Global Installation of the Sandbox Tool Suite

If a system administrator is deploying the sandbox tools suite to be used by all users on the local system, steps similar to those for a local installation are performed, except that a few files are populated to globally-visible locations.

  1. Pick a global directory into which the sandboxTools.tar.gz package will be untar'd. Often this is /opt/sandboxTools, which is the default in the configuration files. Make the chosen directory if needed and untar the contents of sandboxTools.tar.gz into it.
  2. Copy prototype from the etc directory to /etc/profile.d.
  3. Edit the new /etc/profile.d/ and modify the settings of BT_ROOT_PATH and SB_TOOLS_ROOT appropriately. Verify that the file is readable by regular users, but not writeable. If necessary, fix the permissions using chown.
  4. Source the modified to pick up the new environment variables.
  5. Copy and (and any other completion scripts that might be present) to /etc/bash_completion.d. Verify that these are readable by regular users, but not writeable. If necessary, fix the permissions using chown.
  6. Run the cmdSource/ script. This will compile the performance-sensitive filesystem-related commands and place the resulting executables in the appropriate operating system/CPU architecture-specific bin directory. Verify that these are readable and executable by regular users, but not writeable. If necessary, fix the permissions using chown.
  7. If deploying on an alternate operating system, either rename the default Linux.noarch to the local operating system or (preferably) add a symbolic link, similar to this for MacOS:
            # ln -s Darwin.noarch Linux.noarch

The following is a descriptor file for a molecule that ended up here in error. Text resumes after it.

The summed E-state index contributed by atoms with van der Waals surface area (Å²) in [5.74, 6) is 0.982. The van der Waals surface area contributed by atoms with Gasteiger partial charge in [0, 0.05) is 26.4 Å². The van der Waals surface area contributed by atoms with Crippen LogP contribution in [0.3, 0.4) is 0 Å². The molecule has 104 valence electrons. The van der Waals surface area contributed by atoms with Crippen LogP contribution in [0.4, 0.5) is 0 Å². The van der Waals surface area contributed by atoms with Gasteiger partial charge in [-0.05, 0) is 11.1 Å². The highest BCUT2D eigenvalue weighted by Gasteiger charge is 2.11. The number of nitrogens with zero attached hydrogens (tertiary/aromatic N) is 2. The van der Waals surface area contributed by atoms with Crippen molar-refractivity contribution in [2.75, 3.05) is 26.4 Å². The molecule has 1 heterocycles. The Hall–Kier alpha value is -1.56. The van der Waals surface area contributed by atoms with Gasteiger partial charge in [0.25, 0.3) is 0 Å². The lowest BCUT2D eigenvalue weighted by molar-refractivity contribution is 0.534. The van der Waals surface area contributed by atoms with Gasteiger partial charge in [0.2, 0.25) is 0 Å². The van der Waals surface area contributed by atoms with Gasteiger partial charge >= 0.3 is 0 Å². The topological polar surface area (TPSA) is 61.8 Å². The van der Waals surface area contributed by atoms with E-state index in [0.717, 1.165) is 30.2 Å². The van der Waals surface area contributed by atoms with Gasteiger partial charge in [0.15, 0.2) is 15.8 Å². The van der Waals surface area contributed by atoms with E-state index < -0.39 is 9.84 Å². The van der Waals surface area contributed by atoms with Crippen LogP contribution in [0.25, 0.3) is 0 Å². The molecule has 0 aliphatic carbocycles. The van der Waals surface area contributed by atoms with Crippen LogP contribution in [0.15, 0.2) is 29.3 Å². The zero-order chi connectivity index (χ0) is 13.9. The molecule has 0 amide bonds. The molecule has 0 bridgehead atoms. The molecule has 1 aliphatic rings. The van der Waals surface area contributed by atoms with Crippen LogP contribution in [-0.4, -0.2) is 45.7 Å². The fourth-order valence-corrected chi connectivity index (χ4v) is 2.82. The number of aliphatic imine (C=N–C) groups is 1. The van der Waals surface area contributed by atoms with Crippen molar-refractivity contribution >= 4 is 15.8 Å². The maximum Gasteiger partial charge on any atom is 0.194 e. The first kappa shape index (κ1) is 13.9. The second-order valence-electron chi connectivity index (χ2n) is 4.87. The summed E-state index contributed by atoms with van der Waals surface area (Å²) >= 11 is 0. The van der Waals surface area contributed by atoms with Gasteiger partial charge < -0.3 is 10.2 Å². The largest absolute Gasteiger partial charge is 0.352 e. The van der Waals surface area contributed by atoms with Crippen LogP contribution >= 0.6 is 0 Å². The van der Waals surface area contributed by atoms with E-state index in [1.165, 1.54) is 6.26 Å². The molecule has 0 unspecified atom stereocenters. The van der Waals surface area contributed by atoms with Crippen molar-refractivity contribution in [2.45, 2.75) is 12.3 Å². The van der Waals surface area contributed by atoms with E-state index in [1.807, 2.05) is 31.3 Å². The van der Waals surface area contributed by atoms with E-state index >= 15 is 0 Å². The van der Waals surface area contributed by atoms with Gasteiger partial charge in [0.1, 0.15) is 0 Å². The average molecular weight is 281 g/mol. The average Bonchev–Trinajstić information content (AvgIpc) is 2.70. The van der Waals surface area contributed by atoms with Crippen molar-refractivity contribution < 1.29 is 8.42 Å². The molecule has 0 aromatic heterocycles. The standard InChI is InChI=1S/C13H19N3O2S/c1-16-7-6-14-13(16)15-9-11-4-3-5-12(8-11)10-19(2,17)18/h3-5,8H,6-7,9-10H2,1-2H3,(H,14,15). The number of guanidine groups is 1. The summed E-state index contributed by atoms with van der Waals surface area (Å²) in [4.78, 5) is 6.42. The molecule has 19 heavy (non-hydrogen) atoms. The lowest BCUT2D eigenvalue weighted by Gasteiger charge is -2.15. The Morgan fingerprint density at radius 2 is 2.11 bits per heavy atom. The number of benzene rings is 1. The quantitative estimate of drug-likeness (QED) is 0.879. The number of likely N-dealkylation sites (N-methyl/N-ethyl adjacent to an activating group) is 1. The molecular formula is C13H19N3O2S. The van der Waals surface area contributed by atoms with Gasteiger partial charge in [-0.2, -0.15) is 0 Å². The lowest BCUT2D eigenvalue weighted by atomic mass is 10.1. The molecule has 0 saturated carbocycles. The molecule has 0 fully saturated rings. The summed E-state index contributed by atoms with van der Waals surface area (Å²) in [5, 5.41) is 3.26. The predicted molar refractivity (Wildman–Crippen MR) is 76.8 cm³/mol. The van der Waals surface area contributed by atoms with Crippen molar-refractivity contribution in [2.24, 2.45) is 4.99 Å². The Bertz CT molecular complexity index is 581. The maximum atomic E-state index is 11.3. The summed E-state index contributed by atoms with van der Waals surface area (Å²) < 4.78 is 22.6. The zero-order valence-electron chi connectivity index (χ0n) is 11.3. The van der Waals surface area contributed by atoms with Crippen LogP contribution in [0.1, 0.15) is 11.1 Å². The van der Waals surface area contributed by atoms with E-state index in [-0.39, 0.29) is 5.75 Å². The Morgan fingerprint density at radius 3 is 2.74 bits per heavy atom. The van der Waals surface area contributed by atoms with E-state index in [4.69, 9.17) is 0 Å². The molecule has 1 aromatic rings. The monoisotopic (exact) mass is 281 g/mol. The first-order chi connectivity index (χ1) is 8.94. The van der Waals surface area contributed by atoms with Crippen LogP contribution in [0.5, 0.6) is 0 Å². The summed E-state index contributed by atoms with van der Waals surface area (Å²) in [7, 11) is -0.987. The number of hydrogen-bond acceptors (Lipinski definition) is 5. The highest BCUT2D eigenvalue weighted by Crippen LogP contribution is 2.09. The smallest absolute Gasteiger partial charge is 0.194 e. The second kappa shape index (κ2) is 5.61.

Local Installation

If a developer cannot get the sandbox tools suite installed using administrator privileges, it can be installed under the user's home directory. Assuming the sandboxTools.tar.gz package was stored under $HOME:

  1. cd $HOME
  2. mkdir sandboxTools
  3. cd sandboxTools
  4. tar xvf ../sandboxTools.tar.gz
  5. If the operating system is not Linux, either make a symbolic link to Linux.noarch or simply rename it:
            ln -s `uname -s`.noarch Linux.noarch
            mv Linux.noarch `uname -s`.noarch

    On Windows, one should just use the text "Windows" in place of the "`uname -s`" usage and do the rename:

            mv Linux.noarch Windows.noarch
  6. cd $HOME
  7. cp sandboxTools/etc/ .
  8. Edit $HOME/ to update BT_ROOT_PATH and SB_TOOLS_ROOT. In the fragment below, BT_ROOT_PATH uses a UNC name on Windows to reference backing trees stored on a file server named "fileserver". This would need to be set to something appropriate for the local environment, which might be $HOME/backingTrees if there is no other alternative. The setting for SB_TOOLS_ROOT will be as shown since the sandbox tool suite was installed to $HOME/sandboxTools. Other settings can be changed if desired, but there is probably no need.
    # Local preference for location of backing trees
    export BT_ROOT_PATH
    # Point to installation root of sandbox tools suite
    export SB_TOOLS_ROOT
  9. The login profile should get updated to include the and pick up some of the shell completion scripts, which probably means adding the following to the end of $HOME/.bash_profile:
    source "$HOME/"
    source "$SB_TOOLS_ROOT/etc/"
    source "$SB_TOOLS_ROOT/etc/"        

    If no SSH public keys are in use, the SB_USE_SSH_AGENT value can be set to 0 to avoid the use of the ssh-agent.

    From this point onwards, a new cygwin terminal shell will setup the desired environment during its initialization.

  10. Start a new cygwin terminal to load the prepared environment and build-and-install the performance-sensitive utilities:
    $ cd $SB_TOOLS_ROOT/cmdSource
    $ ./


Questions can be sent to: Geoff Carpenter